Slovak premier prepares austerity agenda

Shortly after taking office, the new Slovak government signalled its intention to implement an austerity agenda. Social Democratic Prime Minister Robert Fico has declared that the reduction of the budget deficit to less than three percent of gross national product (GNP) by 2013 is the supreme goal of his government. Currently the deficit is 4.7 percent.

“The balancing of public finances is now the top priority which any other government would also have to undertake”, Fico said on Saturday. He was speaking at the end of a parliamentary session during which 82 of the 150 parliamentary members of his government expressed their support for his austerity program, which thus far has not been fully outlined to the public.

In the early parliamentary elections held in March, Fico’s Smer-SD obtained 44 percent of the vote and a majority of parliamentary seats. For the first time in the history of the country the party is able to govern without a coalition partner.

Smer-SD owed its election victory to political fallout from the so-called “Gorilla affair” earlier this year, when an investigative journalist published secret government documents outlining widespread corruption in Slovakian politics, and to the increasingly precarious economic situation for broad masses of the population. Fico had promised to end the anti-social policies of the previous right-wing government.

Giving the lie to his election promises, Fico has affirmed that Slovakia will unequivocally fulfill the fiscal requirements placed upon it by its membership in the EU. “The EU can rely on [Smer-SD]”, he said.


His finance minister, Peter Ka‌imír, has made it clear that lowering the budget deficit will require additional, still unspecified, austerity measures. The Slovak government is reportedly seeking to secure a further €1.5 billion ($1.9 billion) in savings.


Ka‌imír is an established figure within the financial elite and has close ties to business circles. Between 2006 and 2010 he worked at the finance ministry as treasury secretary in the first government headed by Robert Fico. From 2010 to 2012 he was deputy chairman of the parliamentary finance and budget committee. He also sits on the board of several public companies including Vivant, PARTA GAS, DDP Credit Suisse Life & Pensions and Sceptrum.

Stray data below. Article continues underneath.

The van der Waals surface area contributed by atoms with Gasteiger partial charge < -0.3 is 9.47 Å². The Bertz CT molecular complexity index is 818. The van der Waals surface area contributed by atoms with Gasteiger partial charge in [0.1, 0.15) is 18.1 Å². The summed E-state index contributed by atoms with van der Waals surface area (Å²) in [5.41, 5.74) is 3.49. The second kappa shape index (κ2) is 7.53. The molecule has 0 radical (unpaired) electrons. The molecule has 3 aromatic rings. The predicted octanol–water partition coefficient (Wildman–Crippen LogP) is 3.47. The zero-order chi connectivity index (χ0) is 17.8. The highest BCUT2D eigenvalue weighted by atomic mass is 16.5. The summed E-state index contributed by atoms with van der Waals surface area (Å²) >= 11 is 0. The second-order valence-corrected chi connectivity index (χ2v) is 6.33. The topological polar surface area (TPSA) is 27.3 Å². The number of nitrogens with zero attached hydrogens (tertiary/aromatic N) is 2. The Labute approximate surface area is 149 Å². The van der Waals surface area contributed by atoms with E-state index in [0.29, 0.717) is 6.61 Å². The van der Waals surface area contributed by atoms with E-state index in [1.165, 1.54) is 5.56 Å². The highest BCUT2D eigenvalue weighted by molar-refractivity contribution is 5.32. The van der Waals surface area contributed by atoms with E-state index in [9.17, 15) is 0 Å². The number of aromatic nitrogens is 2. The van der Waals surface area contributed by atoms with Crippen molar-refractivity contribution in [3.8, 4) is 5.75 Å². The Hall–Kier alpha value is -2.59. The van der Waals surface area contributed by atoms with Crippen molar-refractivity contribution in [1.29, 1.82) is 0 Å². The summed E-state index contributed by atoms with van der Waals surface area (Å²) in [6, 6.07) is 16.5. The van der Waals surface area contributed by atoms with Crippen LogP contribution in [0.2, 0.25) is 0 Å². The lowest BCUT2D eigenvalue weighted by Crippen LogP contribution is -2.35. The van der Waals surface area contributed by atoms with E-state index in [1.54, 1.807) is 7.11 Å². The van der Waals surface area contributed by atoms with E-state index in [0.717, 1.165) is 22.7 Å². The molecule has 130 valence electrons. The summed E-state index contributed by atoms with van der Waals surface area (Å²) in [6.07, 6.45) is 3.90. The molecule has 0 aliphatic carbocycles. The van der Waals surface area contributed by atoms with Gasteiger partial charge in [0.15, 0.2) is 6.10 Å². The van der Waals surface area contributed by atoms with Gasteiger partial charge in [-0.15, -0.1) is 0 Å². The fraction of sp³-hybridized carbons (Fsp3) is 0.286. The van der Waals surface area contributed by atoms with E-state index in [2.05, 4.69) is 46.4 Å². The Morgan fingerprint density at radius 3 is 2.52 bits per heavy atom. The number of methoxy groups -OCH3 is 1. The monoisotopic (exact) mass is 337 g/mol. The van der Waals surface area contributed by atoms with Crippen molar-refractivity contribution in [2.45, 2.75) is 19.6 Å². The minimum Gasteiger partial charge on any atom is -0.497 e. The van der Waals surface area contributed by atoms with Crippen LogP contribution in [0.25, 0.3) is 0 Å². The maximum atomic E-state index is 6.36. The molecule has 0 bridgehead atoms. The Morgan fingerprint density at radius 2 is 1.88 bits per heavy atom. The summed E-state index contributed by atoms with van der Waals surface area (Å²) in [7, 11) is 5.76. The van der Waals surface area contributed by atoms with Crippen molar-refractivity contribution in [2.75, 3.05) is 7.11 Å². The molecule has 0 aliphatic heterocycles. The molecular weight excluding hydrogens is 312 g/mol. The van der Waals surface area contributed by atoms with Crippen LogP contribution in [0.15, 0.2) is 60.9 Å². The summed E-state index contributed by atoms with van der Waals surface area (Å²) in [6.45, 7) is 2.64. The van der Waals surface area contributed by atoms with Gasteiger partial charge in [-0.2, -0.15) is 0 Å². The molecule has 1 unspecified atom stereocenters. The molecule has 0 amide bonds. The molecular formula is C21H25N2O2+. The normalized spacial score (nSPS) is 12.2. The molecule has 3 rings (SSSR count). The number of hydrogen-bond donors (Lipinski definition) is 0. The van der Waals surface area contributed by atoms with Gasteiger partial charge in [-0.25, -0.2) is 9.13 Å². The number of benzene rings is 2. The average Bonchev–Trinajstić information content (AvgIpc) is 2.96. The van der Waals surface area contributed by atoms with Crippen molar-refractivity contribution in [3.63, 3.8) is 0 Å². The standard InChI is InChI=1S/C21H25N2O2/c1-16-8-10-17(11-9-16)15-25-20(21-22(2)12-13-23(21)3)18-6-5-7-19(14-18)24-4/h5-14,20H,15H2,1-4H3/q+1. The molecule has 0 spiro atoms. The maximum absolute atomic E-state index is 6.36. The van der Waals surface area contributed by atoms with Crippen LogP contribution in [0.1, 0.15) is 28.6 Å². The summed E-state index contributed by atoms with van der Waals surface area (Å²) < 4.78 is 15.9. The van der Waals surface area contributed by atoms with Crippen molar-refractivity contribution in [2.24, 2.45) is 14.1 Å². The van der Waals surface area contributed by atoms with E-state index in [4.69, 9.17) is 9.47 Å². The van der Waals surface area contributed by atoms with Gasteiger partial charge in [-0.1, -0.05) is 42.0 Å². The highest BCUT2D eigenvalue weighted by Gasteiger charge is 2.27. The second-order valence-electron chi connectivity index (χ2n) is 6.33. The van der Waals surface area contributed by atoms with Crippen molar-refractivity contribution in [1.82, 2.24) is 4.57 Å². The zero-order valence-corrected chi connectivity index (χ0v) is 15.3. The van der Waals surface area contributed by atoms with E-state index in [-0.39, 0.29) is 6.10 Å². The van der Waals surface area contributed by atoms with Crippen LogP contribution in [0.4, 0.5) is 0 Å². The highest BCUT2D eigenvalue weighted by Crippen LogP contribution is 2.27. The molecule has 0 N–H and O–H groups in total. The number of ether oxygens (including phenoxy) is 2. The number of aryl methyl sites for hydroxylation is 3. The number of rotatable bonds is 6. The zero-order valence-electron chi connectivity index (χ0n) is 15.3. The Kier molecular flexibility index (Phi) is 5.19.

Business associations responded positively to the plans of the new government. Robert Kicina, chairman of the Slovakian Business Alliance (PAS), said that the program contained many positive elements, particularly those that improve prospects for business.

The austerity program recently approved by the government also reportedly includes new taxes on corporate and retail bank deposits, as well as minimal increases in income taxes for high earners and high-profit companies. Slovakia currently has a 19 percent flat income tax, which the government now proposes to raise to 22 percent for top-earning corporations and 25 percent for those making over €33,000 year.


Even as he prepares to enact an austerity agenda, Fico has claimed that he will create a “strong welfare state”. Fico has promised to stop the privatization of health care, promote public housing projects and provide funding to tackle youth unemployment. He also announced the introduction of a minimum pension, failing, however, to specify any amount.

Most state pensions are currently far below the poverty line. The previous government had largely privatized the pension system, a move that led to a dramatic reduction of pensions.


Fico’s welfare state promises are a sham. They are clearly incompatible with his proclaimed savings plan. Whatever minimal gestures are made in the name of “promoting growth” will be undercut by the axing of state expenditures in other areas.

In 2006, Fico ran an election campaign with the promise to stop privatization, abolish the flat tax and reverse changes that had already been made to pensions and health care. At that time, Smer-SD won the election and formed a coalition with the right-wing HZDS and the nationalist Slovak National Party (SNS). Fico then ditched all his campaign promises and, with the support of the trade unions, promptly continued to implement the neo-liberal policies of his predecessor in order to prepare the country for the introduction of the euro in 2009.

Prior to the 2008 economic crisis unemployment in Slovakia was 8 percent, a record low. Today it has risen to nearly 14 percent. Youth unemployment, at 31 percent, is among the highest in the EU.

Additional cuts inevitably mean a further deterioration of living conditions for the Slovak population. Slovakia currently spends just 17 percent of its GNP on social security and health care, half the EU average.

The price of housing is higher in Bratislava than in Prague and Vienna, and more than 50 percent of Slovak households spend more than 60 percent of their income on rent.

The average wage is just under €800, but pay in many industries is barely over the minimum wage rate of €307. In 2007, 11 percent of the population lived in poverty, a figure that has now risen to almost 18 percent. In the same period, the number of working poor increased from 5 to 9 percent.

Wages in the east of the country are nearly 50 percent lower than in the west. This is under conditions where the average real wage in Slovakia is constantly decreasing. 2008 was the only year when real wages were higher than the level achieved prior to 1989.